Among every minor-league pitcher who (a) plays at High-A or above and (b) has made starts in at least half of his appearances and also (c) isn’t either Tony Cingrani or Danny Salazar — among those sorts of pitchers, Washington left-hander Robbie Ray has recorded the highest strikeout rate (32.9%). Originally a 12th-round pick out of high school by the Nationals in 2010, Ray’s success in 2013 is possibly a result of replacing his slider with a curve.

In any case, footage of all his pitches is available in this professionally made video:

Burch Smith, RHP, San Diego (Profile)
In the two minor-league starts since his demotion — his first starts, it should be noted, at the Triple-A level — Smith has recorded an entirely serviceable 9:3 strikeout-to-walk ratio in 10.0 innings and conceded an entirely reasonable three earned (and total) runs. Moreover, his rest-of-season Steamer projection remains quite optimisic. To wit: 50.0 IP, 8.50 K/9, 3.05 BB/9, 3.56 FIP, 0.5 WAR.

The Next Five
These are players on whom the author might potentially become fixated.

Wilmer Flores, IF, New York NL (Triple-A Pacific Coast League)
Rafael Montero, RHP, New York NL (Double-A Eastern League)
Danny Salazar, RHP, Cleveland (Triple-A International League)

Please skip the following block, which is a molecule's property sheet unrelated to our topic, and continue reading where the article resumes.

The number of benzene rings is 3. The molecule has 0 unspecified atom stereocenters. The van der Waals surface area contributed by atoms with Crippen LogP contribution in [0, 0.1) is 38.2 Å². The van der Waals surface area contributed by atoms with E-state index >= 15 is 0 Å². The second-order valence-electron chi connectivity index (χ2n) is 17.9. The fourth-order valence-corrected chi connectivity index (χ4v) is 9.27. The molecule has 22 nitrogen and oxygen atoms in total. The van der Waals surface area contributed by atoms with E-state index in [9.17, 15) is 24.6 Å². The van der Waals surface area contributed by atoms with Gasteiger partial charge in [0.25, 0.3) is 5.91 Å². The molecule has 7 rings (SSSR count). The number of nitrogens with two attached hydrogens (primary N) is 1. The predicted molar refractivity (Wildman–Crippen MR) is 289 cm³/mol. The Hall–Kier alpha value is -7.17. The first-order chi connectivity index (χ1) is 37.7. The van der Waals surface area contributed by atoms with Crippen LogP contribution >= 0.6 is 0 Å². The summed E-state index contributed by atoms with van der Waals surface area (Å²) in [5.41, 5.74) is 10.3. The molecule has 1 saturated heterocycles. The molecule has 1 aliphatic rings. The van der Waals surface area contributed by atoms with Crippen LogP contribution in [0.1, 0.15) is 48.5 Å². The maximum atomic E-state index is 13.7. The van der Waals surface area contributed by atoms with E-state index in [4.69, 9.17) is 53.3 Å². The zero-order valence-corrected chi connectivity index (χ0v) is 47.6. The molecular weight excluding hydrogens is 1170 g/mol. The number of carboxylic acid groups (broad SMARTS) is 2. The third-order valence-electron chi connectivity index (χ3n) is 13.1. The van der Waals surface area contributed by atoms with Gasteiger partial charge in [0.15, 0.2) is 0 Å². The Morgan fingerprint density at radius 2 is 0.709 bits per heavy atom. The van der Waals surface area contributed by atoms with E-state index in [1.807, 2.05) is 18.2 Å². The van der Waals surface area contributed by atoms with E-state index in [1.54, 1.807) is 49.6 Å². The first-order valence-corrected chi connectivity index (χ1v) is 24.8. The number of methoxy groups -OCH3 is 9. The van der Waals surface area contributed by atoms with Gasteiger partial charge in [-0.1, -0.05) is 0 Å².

Marcus Semien, SS/2B, Chicago AL (Double-A Southern League)
Ronald Torreyes, 2B, Chicago NL (Double-A Southern League)

Fringe Five Scoreboard
Here are all the players to have appeared among either the Fringe Five (FF) or Next Five (NF) so far this season. For mostly arbitrary reasons, players are assessed three points for each week they’ve appeared among the Fringe Five; a single point, for each week among the Next Five.

Wilmer Flores Mets 2B 7 1 22
Mike O’Neill Cardinals OF 7 0 21
Brian Flynn Marlins LHP 4 2 14
Marcus Semien White Sox SS 3 5 14
Burch Smith Padres RHP 4 1 13
Corban Joseph Yankees 2B 3 1 10
Danny Salazar Indians RHP 2 3 9
Chase Anderson Diamondbacks RHP 2 2 8
Rafael Montero Mets RHP 2 2 8
Ronald Torreyes Cubs 2B 1 3 6
Chad Bettis Rockies RHP 1 2 5
Joc Pederson Dodgers OF 1 2 5
Jose Ramirez Yankees RHP 1 1 4
Maikel Franco Phillies 3B 1 0 3
Robbie Ray Nationals LHP 1 0 3
Max Muncy Athletics 1B 0 2 2
Nicholas Kingham Pirates RHP 0 2 2
Nolan Fontana Astros SS 0 2 2
Victor Payano Rangers LHP 0 2 2
Brad Miller Mariners SS 0 1 1
Chris Heston Giants RHP 0 1 1
Clayton Blackburn Giants RHP 0 1 1
Garin Cecchini Red Sox 3B 0 1 1
Greg Garcia Cardinals SS 0 1 1
Taylor Lindsey Angels 2B 0 1 1
Zach Walters Nationals SS 0 1 1

We hoped you liked reading The Fringe Five: Baseball’s Most Compelling Fringe Prospects by Carson Cistulli!

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Carson Cistulli has published a book of aphorisms called Spirited Ejaculations of a New Enthusiast.

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Ok, I admit I have a man-crush on Montero and his miniscule BB%, but is there a reason he’s not at least in AAA yet? He’s pitching deep in to games, has solid control, and a 2.70 ERA in 10 starts, plus he already showed well in a AAA sport start. Just doesn’t make sense.

Meanwhile, Dillon Gee and Shaun Marcum have combined for 4 quality starts…


I’ve read that the Mets don’t like to promote until around the AS break. When Wheeler gets called up, look for Montero to go to LV.